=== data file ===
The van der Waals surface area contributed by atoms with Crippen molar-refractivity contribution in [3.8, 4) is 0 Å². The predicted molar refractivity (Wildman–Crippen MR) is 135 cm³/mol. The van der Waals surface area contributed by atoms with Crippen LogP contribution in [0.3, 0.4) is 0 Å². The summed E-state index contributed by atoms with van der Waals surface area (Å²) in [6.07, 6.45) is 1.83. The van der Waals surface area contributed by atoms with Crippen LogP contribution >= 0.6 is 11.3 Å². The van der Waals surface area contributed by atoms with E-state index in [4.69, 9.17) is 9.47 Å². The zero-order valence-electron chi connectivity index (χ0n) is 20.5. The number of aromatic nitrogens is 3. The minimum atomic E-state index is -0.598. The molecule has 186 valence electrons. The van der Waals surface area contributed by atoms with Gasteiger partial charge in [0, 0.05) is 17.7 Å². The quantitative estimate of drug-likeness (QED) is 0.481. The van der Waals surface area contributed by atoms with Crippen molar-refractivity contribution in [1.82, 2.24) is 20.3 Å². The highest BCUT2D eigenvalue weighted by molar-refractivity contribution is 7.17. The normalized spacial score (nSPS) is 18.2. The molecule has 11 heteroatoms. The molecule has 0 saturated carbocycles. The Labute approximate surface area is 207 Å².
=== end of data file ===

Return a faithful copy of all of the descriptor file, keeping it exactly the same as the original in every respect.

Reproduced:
The van der Waals surface area contributed by atoms with Crippen molar-refractivity contribution in [3.8, 4) is 0 Å². The predicted molar refractivity (Wildman–Crippen MR) is 135 cm³/mol. The van der Waals surface area contributed by atoms with Crippen LogP contribution in [0.3, 0.4) is 0 Å². The summed E-state index contributed by atoms with van der Waals surface area (Å²) in [6.07, 6.45) is 1.83. The van der Waals surface area contributed by atoms with Crippen LogP contribution >= 0.6 is 11.3 Å². The van der Waals surface area contributed by atoms with E-state index in [4.69, 9.17) is 9.47 Å². The zero-order valence-electron chi connectivity index (χ0n) is 20.5. The number of aromatic nitrogens is 3. The minimum atomic E-state index is -0.598. The molecule has 186 valence electrons. The van der Waals surface area contributed by atoms with Gasteiger partial charge in [0, 0.05) is 17.7 Å². The quantitative estimate of drug-likeness (QED) is 0.481. The van der Waals surface area contributed by atoms with Crippen molar-refractivity contribution in [1.82, 2.24) is 20.3 Å². The highest BCUT2D eigenvalue weighted by molar-refractivity contribution is 7.17. The normalized spacial score (nSPS) is 18.2. The molecule has 11 heteroatoms. The molecule has 0 saturated carbocycles. The Labute approximate surface area is 207 Å².